Opinion: Shaking things up

Sunday’s earthquake was a gentle reminder of the geologic forces at work beneath the ground in the eastern Fraser Valley.

Epicentre of Sunday morning's 3.3 earthquake. Cultus Lake is on the right.

Sunday’s earthquake was a gentle reminder of the geologic forces at work beneath the ground in the eastern Fraser Valley.

Although the 3.3 quake was missed by many, those who did feel it, noticed it.

The quake struck at 12:45 Sunday morning. It was centred on the U.S. side of the border, near what is called the Vedder Mountain Fault, southwest of Lindell Beach.

It was a sharp, short jolt. Many said it felt as if something heavy had struck their house.

The Vedder Mountain Fault is one of three faults known to exist in the region. The other is the Sumas Fault and the more recently discovered Boulder Creek Fault on the U.S. side of the border.

Mild earthquakes are not unusual in this area. In fact, Natural Resource Canada has a seismogram stationed on Vedder Mountain that monitors seismic activity.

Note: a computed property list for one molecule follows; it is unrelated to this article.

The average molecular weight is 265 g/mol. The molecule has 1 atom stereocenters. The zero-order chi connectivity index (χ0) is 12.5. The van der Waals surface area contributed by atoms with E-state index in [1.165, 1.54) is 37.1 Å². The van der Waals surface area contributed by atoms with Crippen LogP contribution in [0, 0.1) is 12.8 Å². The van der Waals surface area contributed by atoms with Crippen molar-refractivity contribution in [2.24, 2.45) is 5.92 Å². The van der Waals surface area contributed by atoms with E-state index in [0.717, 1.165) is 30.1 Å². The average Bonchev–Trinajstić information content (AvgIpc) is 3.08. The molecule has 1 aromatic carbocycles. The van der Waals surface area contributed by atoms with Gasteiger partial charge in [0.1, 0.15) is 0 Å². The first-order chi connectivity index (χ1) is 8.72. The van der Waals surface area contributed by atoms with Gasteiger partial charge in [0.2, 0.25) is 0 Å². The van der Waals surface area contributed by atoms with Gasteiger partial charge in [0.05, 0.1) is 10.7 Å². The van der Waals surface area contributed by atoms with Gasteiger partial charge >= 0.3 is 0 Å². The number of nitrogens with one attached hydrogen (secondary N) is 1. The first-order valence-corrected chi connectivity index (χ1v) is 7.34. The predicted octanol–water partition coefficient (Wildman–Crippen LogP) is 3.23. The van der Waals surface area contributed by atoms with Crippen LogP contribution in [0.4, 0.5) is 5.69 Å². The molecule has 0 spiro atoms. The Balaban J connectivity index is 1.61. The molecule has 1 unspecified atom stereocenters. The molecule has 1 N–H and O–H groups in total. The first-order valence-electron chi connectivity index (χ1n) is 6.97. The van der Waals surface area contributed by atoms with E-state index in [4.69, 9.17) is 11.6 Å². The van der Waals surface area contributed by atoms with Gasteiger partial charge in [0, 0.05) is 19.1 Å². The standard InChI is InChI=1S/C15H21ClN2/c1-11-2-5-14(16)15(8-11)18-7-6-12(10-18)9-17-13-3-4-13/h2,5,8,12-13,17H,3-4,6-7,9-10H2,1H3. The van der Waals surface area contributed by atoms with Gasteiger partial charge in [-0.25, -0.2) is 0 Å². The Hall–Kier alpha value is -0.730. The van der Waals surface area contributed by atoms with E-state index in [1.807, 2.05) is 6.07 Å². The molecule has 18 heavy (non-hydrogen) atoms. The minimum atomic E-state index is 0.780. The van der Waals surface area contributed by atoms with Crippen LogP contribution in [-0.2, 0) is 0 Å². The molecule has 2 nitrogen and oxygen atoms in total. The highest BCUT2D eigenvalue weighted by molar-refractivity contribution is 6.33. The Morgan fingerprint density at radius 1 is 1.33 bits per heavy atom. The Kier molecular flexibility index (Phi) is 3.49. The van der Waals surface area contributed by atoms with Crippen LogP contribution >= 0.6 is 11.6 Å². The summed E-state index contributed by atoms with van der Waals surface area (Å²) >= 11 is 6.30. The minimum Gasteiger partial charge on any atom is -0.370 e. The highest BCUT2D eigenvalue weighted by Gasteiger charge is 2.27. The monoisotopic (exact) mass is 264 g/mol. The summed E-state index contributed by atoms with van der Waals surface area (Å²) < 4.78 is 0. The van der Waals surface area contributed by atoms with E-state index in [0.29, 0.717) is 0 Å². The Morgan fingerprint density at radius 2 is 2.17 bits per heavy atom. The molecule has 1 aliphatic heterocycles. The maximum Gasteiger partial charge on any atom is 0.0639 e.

However, the rumbling is rarely felt.

Sunday’s quake was an exception. It rattled residents as far away as Langley. And while some people living nearer to the epicentre said they felt nothing, that disparity is not uncommon; shock waves emanating from an earthquake are affected by the ground they travel through.

Whether you felt the earthquake or not, Sunday’s event should carry a message.

This first is preparation. Although Chilliwack is not typically identified as a high-risk area for earthquakes, we are in geologically active area. A few precautions (like and 72-hour emergency kit) wouldn’t hurt.

The second is planning. As projects like the Kinder Morgan TransMountain pipeline argue for approval, we need to understand the geography of our region and assess the risk accordingly.

The gap between major earthquakes may be large, but the significance of their impact cannot be overlooked.

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